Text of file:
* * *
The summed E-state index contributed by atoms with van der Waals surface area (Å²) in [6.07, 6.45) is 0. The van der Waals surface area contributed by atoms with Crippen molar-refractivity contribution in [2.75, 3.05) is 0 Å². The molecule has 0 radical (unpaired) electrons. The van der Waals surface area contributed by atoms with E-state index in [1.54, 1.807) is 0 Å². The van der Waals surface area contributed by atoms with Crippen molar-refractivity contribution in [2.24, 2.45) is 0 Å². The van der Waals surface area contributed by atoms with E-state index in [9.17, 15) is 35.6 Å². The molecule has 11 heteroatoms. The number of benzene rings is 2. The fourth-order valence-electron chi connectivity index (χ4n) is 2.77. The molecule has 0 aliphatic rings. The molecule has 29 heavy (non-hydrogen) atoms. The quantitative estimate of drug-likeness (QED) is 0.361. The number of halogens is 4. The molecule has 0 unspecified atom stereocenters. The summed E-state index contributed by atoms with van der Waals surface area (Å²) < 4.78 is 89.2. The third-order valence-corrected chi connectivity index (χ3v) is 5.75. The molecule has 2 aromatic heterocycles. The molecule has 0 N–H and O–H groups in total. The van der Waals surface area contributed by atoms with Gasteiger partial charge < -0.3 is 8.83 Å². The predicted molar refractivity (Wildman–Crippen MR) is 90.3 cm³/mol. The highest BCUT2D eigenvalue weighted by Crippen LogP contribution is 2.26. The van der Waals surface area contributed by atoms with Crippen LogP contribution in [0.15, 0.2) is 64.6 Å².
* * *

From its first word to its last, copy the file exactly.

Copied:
The summed E-state index contributed by atoms with van der Waals surface area (Å²) in [6.07, 6.45) is 0. The van der Waals surface area contributed by atoms with Crippen molar-refractivity contribution in [2.75, 3.05) is 0 Å². The molecule has 0 radical (unpaired) electrons. The van der Waals surface area contributed by atoms with E-state index in [1.54, 1.807) is 0 Å². The van der Waals surface area contributed by atoms with Crippen molar-refractivity contribution in [2.24, 2.45) is 0 Å². The van der Waals surface area contributed by atoms with E-state index in [9.17, 15) is 35.6 Å². The molecule has 11 heteroatoms. The number of benzene rings is 2. The fourth-order valence-electron chi connectivity index (χ4n) is 2.77. The molecule has 0 aliphatic rings. The molecule has 29 heavy (non-hydrogen) atoms. The quantitative estimate of drug-likeness (QED) is 0.361. The number of halogens is 4. The molecule has 0 unspecified atom stereocenters. The summed E-state index contributed by atoms with van der Waals surface area (Å²) < 4.78 is 89.2. The third-order valence-corrected chi connectivity index (χ3v) is 5.75. The molecule has 2 aromatic heterocycles. The molecule has 0 N–H and O–H groups in total. The van der Waals surface area contributed by atoms with Gasteiger partial charge < -0.3 is 8.83 Å². The predicted molar refractivity (Wildman–Crippen MR) is 90.3 cm³/mol. The highest BCUT2D eigenvalue weighted by Crippen LogP contribution is 2.26. The van der Waals surface area contributed by atoms with Crippen LogP contribution in [0.15, 0.2) is 64.6 Å².